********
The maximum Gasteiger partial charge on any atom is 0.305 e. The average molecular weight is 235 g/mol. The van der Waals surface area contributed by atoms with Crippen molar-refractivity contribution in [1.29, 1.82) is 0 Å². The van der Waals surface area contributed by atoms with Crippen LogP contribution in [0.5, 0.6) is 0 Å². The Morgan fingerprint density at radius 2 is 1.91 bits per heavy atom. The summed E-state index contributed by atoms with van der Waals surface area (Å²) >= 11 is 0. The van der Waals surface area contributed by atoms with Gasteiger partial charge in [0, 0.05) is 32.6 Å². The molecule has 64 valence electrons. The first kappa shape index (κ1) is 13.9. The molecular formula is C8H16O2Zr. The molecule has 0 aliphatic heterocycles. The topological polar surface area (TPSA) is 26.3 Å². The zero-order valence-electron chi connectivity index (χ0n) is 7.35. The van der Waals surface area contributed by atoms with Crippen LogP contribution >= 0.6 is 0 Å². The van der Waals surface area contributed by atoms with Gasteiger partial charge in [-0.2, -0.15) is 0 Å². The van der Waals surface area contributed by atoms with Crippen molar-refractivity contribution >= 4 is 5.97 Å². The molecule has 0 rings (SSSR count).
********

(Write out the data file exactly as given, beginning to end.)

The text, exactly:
The maximum Gasteiger partial charge on any atom is 0.305 e. The average molecular weight is 235 g/mol. The van der Waals surface area contributed by atoms with Crippen molar-refractivity contribution in [1.29, 1.82) is 0 Å². The van der Waals surface area contributed by atoms with Crippen LogP contribution in [0.5, 0.6) is 0 Å². The Morgan fingerprint density at radius 2 is 1.91 bits per heavy atom. The summed E-state index contributed by atoms with van der Waals surface area (Å²) >= 11 is 0. The van der Waals surface area contributed by atoms with Gasteiger partial charge in [0, 0.05) is 32.6 Å². The molecule has 64 valence electrons. The first kappa shape index (κ1) is 13.9. The molecular formula is C8H16O2Zr. The molecule has 0 aliphatic heterocycles. The topological polar surface area (TPSA) is 26.3 Å². The zero-order valence-electron chi connectivity index (χ0n) is 7.35. The van der Waals surface area contributed by atoms with Crippen LogP contribution >= 0.6 is 0 Å². The van der Waals surface area contributed by atoms with Gasteiger partial charge in [-0.2, -0.15) is 0 Å². The van der Waals surface area contributed by atoms with Crippen molar-refractivity contribution >= 4 is 5.97 Å². The molecule has 0 rings (SSSR count).